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Seth Stephens-Davidowitz is as good a data storyteller as I have ever met.” — Steven Levitt, co-author, Freakonomics Big decisions are hard. We consult friends and family, make sense of confusing “expert” advice online, maybe we read a self-help book to guide us. In the end, we usually just do what...

Seth Stephens-Davidowitz is as good a data storyteller as I have ever met.” — Steven Levitt, co-author, Freakonomics

Big decisions are hard. We consult friends and family, make sense of confusing “expert” advice online, maybe we read a self-help book to guide us. In the end, we usually just do what feels right, pursuing high stakes self-improvement—such as who we marry, how to date, where to live, what makes us happy—based solely on what our gut instinct tells us. But what if our gut is wrong? Biased, unpredictable, and misinformed, our gut, it turns out, is not all that reliable. And data can prove this.

In Don’t Trust Your Gut, economist, former Google data scientist, and New York Times bestselling author Seth Stephens-Davidowitz reveals just how wrong we really are when it comes to improving our own lives. In the past decade, scholars have mined enormous datasets to find remarkable new approaches to life’s biggest self-help puzzles. Data from hundreds of thousands of dating profiles have revealed surprising successful strategies to get a date; data from hundreds of millions of tax records have uncovered the best places to raise children; data from millions of career trajectories have found previously unknown reasons why some rise to the top.

Telling fascinating, unexpected stories with these numbers and the latest big data research, Stephens-Davidowitz exposes that, while we often think we know how to better ourselves, the numbers disagree. Hard facts and figures consistently contradict our instincts and demonstrate self-help that actually works—whether it involves the best time in life to start a business or how happy it actually makes us to skip a friend’s birthday party for a night of Netflix on the couch. From the boring careers that produce the most wealth, to the old-school, data-backed relationship advice so well-worn it’s become a literal joke, he unearths the startling conclusions that the right data can teach us about who we are and what will make our lives better.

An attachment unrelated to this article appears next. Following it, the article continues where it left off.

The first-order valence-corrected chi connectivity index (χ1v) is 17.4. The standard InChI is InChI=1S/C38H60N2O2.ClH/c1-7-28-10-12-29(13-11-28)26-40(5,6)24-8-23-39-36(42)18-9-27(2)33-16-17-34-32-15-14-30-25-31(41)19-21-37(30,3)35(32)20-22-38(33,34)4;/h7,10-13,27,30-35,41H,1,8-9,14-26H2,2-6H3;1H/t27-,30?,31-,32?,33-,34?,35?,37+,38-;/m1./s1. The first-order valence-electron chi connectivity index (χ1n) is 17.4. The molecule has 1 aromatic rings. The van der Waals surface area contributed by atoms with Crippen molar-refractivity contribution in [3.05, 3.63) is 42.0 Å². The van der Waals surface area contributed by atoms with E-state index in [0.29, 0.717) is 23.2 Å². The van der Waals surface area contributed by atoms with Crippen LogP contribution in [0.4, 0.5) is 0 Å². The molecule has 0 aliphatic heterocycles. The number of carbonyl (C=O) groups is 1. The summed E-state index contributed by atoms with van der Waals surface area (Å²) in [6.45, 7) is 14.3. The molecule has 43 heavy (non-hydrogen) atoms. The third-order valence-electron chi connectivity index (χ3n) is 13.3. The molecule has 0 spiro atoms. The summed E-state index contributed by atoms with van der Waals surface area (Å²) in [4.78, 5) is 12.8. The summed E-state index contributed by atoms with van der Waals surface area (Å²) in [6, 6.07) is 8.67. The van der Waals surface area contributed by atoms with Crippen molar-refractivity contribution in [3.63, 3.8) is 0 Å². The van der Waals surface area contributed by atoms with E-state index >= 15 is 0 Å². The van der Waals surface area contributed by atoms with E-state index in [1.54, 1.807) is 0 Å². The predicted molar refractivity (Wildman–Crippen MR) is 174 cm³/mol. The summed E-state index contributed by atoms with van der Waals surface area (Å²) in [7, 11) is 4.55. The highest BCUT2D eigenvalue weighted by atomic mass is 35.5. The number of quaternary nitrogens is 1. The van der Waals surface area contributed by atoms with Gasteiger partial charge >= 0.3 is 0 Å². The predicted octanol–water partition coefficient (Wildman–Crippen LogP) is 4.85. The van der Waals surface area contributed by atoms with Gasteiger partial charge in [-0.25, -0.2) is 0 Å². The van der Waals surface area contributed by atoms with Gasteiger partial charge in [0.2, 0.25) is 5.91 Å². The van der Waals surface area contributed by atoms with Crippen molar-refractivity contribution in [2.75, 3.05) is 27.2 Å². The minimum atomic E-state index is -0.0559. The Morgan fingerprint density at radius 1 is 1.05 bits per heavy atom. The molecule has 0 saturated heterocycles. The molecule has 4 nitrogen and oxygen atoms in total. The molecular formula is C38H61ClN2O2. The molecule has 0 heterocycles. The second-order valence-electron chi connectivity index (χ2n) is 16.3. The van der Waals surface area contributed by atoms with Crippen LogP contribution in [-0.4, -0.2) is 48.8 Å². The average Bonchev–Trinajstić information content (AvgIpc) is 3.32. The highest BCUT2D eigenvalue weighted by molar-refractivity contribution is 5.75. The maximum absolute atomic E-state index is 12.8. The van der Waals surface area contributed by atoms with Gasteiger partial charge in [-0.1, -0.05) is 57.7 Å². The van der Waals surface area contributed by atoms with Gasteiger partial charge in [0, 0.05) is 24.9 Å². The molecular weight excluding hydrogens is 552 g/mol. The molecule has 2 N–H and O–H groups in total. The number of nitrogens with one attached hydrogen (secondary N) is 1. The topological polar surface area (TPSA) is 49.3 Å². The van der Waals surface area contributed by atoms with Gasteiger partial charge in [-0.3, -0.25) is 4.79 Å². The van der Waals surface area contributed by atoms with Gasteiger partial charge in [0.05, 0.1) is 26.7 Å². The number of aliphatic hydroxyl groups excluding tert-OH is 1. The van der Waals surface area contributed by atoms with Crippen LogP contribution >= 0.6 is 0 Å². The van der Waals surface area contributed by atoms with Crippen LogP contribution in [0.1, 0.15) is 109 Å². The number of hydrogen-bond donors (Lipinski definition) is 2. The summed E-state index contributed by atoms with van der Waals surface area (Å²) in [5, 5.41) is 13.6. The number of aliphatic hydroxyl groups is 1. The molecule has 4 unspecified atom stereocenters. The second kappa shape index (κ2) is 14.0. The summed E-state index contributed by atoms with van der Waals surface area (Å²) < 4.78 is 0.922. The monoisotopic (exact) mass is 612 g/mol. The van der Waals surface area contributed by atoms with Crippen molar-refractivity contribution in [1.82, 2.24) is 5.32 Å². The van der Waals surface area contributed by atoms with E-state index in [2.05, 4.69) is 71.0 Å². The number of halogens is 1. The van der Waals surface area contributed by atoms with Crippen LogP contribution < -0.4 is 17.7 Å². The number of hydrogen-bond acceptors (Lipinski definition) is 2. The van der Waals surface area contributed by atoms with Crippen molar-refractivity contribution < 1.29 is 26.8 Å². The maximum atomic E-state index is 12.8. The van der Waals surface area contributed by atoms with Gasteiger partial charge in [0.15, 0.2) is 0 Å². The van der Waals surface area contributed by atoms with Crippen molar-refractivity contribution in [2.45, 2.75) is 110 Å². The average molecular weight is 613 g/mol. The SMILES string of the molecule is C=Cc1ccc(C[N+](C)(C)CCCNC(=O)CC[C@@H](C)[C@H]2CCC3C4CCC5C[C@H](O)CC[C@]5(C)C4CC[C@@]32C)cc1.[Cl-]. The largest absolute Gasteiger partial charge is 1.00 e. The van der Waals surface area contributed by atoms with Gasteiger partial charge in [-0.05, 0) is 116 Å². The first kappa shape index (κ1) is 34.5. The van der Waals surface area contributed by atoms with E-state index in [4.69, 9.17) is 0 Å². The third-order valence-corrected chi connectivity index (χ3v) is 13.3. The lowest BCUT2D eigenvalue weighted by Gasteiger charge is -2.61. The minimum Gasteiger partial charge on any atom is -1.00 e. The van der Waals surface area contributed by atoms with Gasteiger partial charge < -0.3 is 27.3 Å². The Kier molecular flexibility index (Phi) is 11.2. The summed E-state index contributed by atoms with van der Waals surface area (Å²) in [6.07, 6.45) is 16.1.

Lively, engrossing, and provocative, the end result opens up a new world of self-improvement made possible with massive troves of data. Packed with fresh, entertaining insights, Don’t Trust Your Gut redefines how to tackle our most consequential choices, one that hacks the market inefficiencies of life and leads us to make smarter decisions about how to improve our lives. Because in the end, the numbers don’t lie.

(From Goodreads)

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Number of Pages: 320

ISBN: 0062880918

ISBN-13: 9780062880918


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I’ve read over 90 books in 2022, and this book is definitely in my top 5. Maybe even top 3. I absolutely loved Seth’s previous book Everybody Lies and had no clue he was working on a new book, so this was a pleasant surprise. For those who are unfamiliar with Seth’s work, he dives...

I’ve read over 90 books in 2022, and this book is definitely in my top 5. Maybe even top 3. I absolutely loved Seth’s previous book Everybody Lies and had no clue he was working on a new book, so this was a pleasant surprise. For those who are unfamiliar with Seth’s work, he dives into data to debunk a lot of conventional wisdom and help us see the truth that’s often hidden by our biases and other cognitive shortcuts. His previous book was more about helping us see the world through a clearer lens, but this one is much different.

Seth brands this book as self-help, but I don’t even think that category does the book justice because it covers so much. Yes, if you read this book, I guarantee your life will get at least a tiny bit better if you take in what he’s showing with the data, but it also helps us take a look at how we all have different advantages and disadvantages. The book covers what the data really says about what makes for long-lasting, great relationships, the biggest factor when it comes to children becoming successful, and how Seth gave himself a makeover using data to make himself more attractive.

Since I’m obsessed with the topics of skill, success, and luck, my favorite two chapters covered these topics. A lot of books either don’t cover both sides of this debate or don’t do a great job of doing so. I think Seth nailed it by discussing how luck plays a big role in success, but it also takes hard work and taking advantage of opportunities that come your way.

I could talk about this book all day, but this is all I’ll say for now. Hopefully, it has interested you enough to go get a copy ASAP.

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